Assume I have some non-convex function $f(x_1, x_2, ...)$ and I want to optimize it to find a global minimum. I feel like it is easy to show that this problem is in the class NP with the decision problem

Is there a set of points such that f < C?

Where C is some constant. However, I am not sure if these problems are in the class of NP-Complete, and if so, what would you say the size of the input is? Complexity of the function?


  • $\begingroup$ It's not straightforward to figure out how to formalize this in terms where NP-completeness is applicable. What are the inputs, and what are the desired outputs? Is $f$ fixed, or part of the input? If $f$ is fixed, please specify the function $f$ in the question. If it's part of the input, how is the function $f$ specified? What's the type signature of $f$? Is it continuous ($f:\mathbb{R} \to \mathbb{R}$) or discrete? If it is discrete and specified as a truth table, that takes exponential space, which is problematic. If it id continuous, it can't be specified as a truth table. $\endgroup$
    – D.W.
    Commented Mar 26, 2018 at 17:57
  • 1
    $\begingroup$ To show that your problem is NP-hard, try encoding SAT as a non-convex optimization problem. $\endgroup$ Commented Mar 26, 2018 at 18:07
  • $\begingroup$ Even a QP problem with one negative eigenvalue is $\mathcal{NP}$-hard, see link.springer.com/article/10.1007/BF00120662 $\endgroup$
    – Eugene
    Commented Mar 26, 2018 at 19:31
  • $\begingroup$ However, the answer depends on your function. There are nonconvex functions easy to optimize. $\endgroup$
    – Eugene
    Commented Mar 26, 2018 at 19:32

2 Answers 2


Yes, non-convex optimization is NP-hard. For a simple proof, consider the following reduction from Subset-Sum. The Subset-Sum problem asks whether there is a subset of the input integers $a_1, \dots, a_n$ which sums to zero. To reduce to non-convex programming, let $x_1, \dots, x_n$ be variables encoding the subset and consider the following non-convex program:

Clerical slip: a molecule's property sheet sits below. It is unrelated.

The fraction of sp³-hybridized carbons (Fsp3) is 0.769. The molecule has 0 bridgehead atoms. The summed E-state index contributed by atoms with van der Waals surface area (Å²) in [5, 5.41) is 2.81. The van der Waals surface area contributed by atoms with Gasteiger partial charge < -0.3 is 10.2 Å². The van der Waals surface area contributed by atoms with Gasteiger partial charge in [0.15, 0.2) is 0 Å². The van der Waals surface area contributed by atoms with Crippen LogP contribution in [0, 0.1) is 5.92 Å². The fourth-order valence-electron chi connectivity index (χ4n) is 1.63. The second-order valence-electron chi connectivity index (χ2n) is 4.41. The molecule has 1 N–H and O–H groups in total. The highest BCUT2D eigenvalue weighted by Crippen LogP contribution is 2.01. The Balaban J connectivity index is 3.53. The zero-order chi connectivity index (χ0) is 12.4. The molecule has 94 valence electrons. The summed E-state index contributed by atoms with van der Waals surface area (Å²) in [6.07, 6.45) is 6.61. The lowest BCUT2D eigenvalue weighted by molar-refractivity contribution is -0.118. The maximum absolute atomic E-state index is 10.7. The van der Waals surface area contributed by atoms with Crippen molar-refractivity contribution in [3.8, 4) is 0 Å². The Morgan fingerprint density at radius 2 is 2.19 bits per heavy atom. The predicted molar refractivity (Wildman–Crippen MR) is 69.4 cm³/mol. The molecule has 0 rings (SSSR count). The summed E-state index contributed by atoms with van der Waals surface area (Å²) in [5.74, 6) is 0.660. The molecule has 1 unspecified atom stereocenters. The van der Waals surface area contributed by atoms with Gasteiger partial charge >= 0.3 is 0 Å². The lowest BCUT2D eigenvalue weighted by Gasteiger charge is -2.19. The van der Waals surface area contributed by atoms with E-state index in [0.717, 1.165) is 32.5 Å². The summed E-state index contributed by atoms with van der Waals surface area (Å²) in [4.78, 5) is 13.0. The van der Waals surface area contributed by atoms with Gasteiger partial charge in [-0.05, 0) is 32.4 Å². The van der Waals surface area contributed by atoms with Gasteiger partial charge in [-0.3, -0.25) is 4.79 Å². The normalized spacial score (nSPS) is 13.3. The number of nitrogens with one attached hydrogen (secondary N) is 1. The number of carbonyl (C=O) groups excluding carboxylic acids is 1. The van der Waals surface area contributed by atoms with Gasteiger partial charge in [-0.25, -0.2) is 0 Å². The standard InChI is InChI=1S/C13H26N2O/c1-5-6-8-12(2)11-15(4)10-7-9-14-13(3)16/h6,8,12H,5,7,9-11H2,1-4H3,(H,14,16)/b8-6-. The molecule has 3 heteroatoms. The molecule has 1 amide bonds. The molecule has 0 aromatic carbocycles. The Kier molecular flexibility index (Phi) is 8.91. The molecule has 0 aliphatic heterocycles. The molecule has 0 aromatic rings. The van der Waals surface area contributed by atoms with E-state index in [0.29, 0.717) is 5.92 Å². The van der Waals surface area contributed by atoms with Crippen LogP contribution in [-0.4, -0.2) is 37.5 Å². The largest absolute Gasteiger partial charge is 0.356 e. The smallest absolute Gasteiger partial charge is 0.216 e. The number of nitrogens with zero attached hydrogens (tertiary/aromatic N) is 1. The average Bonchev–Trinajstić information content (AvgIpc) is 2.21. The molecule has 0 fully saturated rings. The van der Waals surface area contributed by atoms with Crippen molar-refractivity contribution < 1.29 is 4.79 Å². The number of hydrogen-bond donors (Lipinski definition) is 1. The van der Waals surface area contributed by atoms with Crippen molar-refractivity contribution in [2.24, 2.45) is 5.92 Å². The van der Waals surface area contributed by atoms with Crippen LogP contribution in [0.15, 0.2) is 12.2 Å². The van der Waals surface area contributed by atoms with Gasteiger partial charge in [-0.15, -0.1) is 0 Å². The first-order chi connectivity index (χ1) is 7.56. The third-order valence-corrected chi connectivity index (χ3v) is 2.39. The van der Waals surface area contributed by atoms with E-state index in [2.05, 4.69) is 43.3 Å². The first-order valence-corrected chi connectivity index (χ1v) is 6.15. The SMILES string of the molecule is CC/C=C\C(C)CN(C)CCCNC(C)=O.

$$ \begin{align*} \text{minimize }\quad&(a\cdot x)^2 + \sum_{i=1}^n x_i^2(1 - x_i)^2\\ \text{subject to}\quad& \sum_{i=1}^n x_i \ge 1. \end{align*} $$

Note that the optimum of this program is zero iff the Subset-Sum instance has a subset which sums to zero.

  • $\begingroup$ If one want's to convert this into an unconstrained problem, just add a small enough bump function at 0 to the objective. $\endgroup$
    – Miheer
    Commented Nov 18, 2018 at 16:38
  • $\begingroup$ A different way to obtain an unconstrained problem, replace $(a\cdot x)^2$ with $\left(a\cdot x-\frac{a_1+a_2+\dots + a_n}2\right)^2$ and you obtain a reduction from the (bi-)partition problem. $\endgroup$ Commented Oct 5, 2019 at 14:30
  • $\begingroup$ Leaving note for my own reference: The second term in the expression to minimize is $0$ when $x_i =1$ or $x_i=0$. At all other $x_i$ values, it is $>0$ due to the square. Similarly the minimum attainable value for $(a\cdot x)^2$ is also $0$. Hence the entire expression can be $0$ if some subset of $a_i$'s has zero sum. As finding the minima will have at least as much complexity as the problem of checking if $0$ is a minima, the problem of finding the minima is also NP. $\endgroup$ Commented Mar 20 at 8:52

Quadratic programming is an example of a non-convex optimization problem that is NP-hard. See Transforming SAT to Quadratic Programming in polynomial time for a proof.


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